How to hire the top people

Are you hiring the right person? "Finding the right person for the job has never been more important, or more difficult," says Working Woman, February, adding, "with this poor economy, each hire you make is that much more important because we're all operating in lean times."

From "The Secrets of Making a Good Hire," some excerpts: "Tackle your resume stack by dividing them into those you definitely want to see, those who might work out and those clearly unqualified. In addition to the 'musts,' see two from the 'maybe' stack. . . . Anyone who 'supervised a department' is likely to be talking about a tiny department. . . . Be wary of terms like 'assisted with'. . . . And when you speak to references, ask about areas where the candidate confessed weakness." The article is a "must" for employers.


BALTIMORE BEAT: The Baltimore-based T. Rowe Price family of mutual funds is listed under "10 Top Fund Families" in U.S. News and World Report, dated today. . . . Duty Free International stock, widely held here, is listed under "Selected Issues: Aggressive Growth" in Financial World, February. . . . Despite last week's lower stock market, these locals popped up under "12-month highs": Black & Decker, Signet Bank and MNC Financial (Maryland National Bank), Friday's second biggest NYSE percentage gainer, up one full point, or 14.2 percent.

MIDWINTER MEMOS: Browsing over old newspapers recently, I read that U.S. unemployment in the Depression stood at 31 percent, compared to the 7.1 percent figure of January 1992. I'm not trivializing 7.1 percent unemployment (9 million jobless, a number that would fill about 200 Memorial Stadiums), just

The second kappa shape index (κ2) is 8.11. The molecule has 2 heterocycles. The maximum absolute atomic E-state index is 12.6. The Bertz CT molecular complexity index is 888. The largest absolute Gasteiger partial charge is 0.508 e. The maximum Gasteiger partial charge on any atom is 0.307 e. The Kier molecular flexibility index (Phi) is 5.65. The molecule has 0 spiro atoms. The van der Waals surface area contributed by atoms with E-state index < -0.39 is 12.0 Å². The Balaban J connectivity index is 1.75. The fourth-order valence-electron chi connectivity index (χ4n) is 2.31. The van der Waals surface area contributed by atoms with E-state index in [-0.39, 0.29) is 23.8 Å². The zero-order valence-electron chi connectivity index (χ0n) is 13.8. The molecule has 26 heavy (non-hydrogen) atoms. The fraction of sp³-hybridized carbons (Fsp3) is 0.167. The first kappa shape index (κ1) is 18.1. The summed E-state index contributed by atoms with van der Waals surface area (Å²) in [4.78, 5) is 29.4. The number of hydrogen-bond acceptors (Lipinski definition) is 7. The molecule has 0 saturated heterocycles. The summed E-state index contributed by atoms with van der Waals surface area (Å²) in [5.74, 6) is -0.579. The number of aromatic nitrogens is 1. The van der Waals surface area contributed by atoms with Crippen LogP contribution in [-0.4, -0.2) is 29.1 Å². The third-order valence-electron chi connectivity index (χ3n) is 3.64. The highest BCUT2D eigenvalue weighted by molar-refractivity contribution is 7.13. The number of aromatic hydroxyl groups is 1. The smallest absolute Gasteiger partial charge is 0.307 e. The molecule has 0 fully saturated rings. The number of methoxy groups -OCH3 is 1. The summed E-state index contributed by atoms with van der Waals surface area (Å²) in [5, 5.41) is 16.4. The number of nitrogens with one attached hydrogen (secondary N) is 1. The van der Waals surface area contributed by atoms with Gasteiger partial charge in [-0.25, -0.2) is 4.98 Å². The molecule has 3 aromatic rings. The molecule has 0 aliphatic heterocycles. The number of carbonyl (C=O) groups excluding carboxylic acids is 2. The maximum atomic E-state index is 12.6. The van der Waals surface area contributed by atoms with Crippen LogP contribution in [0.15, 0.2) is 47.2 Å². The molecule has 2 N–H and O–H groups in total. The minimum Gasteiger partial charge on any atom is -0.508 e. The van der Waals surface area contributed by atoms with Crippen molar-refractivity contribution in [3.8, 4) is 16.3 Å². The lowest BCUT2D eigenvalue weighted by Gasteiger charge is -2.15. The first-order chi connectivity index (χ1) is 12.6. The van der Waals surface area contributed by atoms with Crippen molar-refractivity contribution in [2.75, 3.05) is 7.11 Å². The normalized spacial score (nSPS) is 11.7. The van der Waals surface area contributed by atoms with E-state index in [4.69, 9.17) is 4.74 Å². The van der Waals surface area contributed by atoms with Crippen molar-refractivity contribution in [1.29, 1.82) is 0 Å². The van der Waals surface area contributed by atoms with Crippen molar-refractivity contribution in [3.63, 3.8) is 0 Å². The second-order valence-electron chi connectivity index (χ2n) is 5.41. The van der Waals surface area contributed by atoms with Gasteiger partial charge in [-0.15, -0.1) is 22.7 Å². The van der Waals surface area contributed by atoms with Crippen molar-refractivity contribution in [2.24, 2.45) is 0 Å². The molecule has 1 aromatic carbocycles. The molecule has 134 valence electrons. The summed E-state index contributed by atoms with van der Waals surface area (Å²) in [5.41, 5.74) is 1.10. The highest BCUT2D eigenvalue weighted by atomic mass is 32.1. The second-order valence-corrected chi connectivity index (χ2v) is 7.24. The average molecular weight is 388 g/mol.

making a comparison. . . . "At the rate we're going, in 4 years the interest on the U.S. debt will be bigger than our defense budget." (George Will on "This Week with David Brinkley"). . . . "The Board Room conference table at McDonald's headquarters, Oak Brook, Ill., is shaped like a giant hamburger." (CNN News).

SILVER LINING? "We think the worst is over for Westinghouse now. After taking $2.6 billion in pretax charges and laying off 4,000 employees, Westinghouse is a much leaner operation whose business should benefit from economic growth we see in (S. & P. Outlook, Feb. 5). . . . And from The Circuit, local Westinghouse house organ, "In today's economy, 'frugal' is in and 'excessive' is out. As a local radio ad says, 'There is no status in overpaying.' Everywhere, everyone is controlling costs, and watching pennies has become almost a national obsession."

JOB HUNTING? Here are "Occupations That Will Grow Fastest in 1990s," from Fortune, Feb. 24. In order, home health aides, paralegals, systems analysts, computer scientists, personal and home care aides, physical therapists, medical assistants, operations research analysts, human services workers, radiologic technicians and medical secretaries. And "Those That Will Grow the Most": Retail salespersons, registered nurses, cashiers, office clerks, truck drivers, general managers, top executives, janitors, housekeepers, nursing aides, orderlies, waiters, waitresses.

ENDPAPERS: Did you realize that Johns Hopkins University is Baltimore's biggest employer, with about 15,000 employees? . . ."A 300-calorie lunch improves afternoon alertness better than fasting or splurging on 1,000 calories." (Tufts University study). . . . "Top local insured CD interest rates are now at Loyola Federal and Custom Savings." (100 Highest Yields). . . . "Business owners often overlook creativity in their employees; it's not just in the graphic arts department." (Supervisor's Bulletin).